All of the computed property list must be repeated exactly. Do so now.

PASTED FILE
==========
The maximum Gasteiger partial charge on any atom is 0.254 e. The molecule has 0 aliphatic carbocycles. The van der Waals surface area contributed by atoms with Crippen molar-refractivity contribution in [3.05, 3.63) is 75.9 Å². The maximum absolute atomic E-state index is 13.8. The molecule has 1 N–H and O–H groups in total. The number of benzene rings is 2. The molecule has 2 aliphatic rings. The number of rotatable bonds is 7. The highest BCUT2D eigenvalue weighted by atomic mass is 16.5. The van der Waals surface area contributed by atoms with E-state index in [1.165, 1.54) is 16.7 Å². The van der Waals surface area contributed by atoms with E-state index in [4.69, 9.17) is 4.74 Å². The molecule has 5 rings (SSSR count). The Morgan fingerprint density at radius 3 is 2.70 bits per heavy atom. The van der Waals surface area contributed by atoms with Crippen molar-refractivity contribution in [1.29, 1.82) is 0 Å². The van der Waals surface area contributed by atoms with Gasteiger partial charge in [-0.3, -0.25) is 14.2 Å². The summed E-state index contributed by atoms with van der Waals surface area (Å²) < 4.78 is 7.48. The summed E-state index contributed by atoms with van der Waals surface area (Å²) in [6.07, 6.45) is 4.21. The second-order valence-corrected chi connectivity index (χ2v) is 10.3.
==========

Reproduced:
The maximum Gasteiger partial charge on any atom is 0.254 e. The molecule has 0 aliphatic carbocycles. The van der Waals surface area contributed by atoms with Crippen molar-refractivity contribution in [3.05, 3.63) is 75.9 Å². The maximum absolute atomic E-state index is 13.8. The molecule has 1 N–H and O–H groups in total. The number of benzene rings is 2. The molecule has 2 aliphatic rings. The number of rotatable bonds is 7. The highest BCUT2D eigenvalue weighted by atomic mass is 16.5. The van der Waals surface area contributed by atoms with E-state index in [1.165, 1.54) is 16.7 Å². The van der Waals surface area contributed by atoms with E-state index in [4.69, 9.17) is 4.74 Å². The molecule has 5 rings (SSSR count). The Morgan fingerprint density at radius 3 is 2.70 bits per heavy atom. The van der Waals surface area contributed by atoms with Crippen molar-refractivity contribution in [1.29, 1.82) is 0 Å². The van der Waals surface area contributed by atoms with Gasteiger partial charge in [-0.3, -0.25) is 14.2 Å². The summed E-state index contributed by atoms with van der Waals surface area (Å²) < 4.78 is 7.48. The summed E-state index contributed by atoms with van der Waals surface area (Å²) in [6.07, 6.45) is 4.21. The second-order valence-corrected chi connectivity index (χ2v) is 10.3.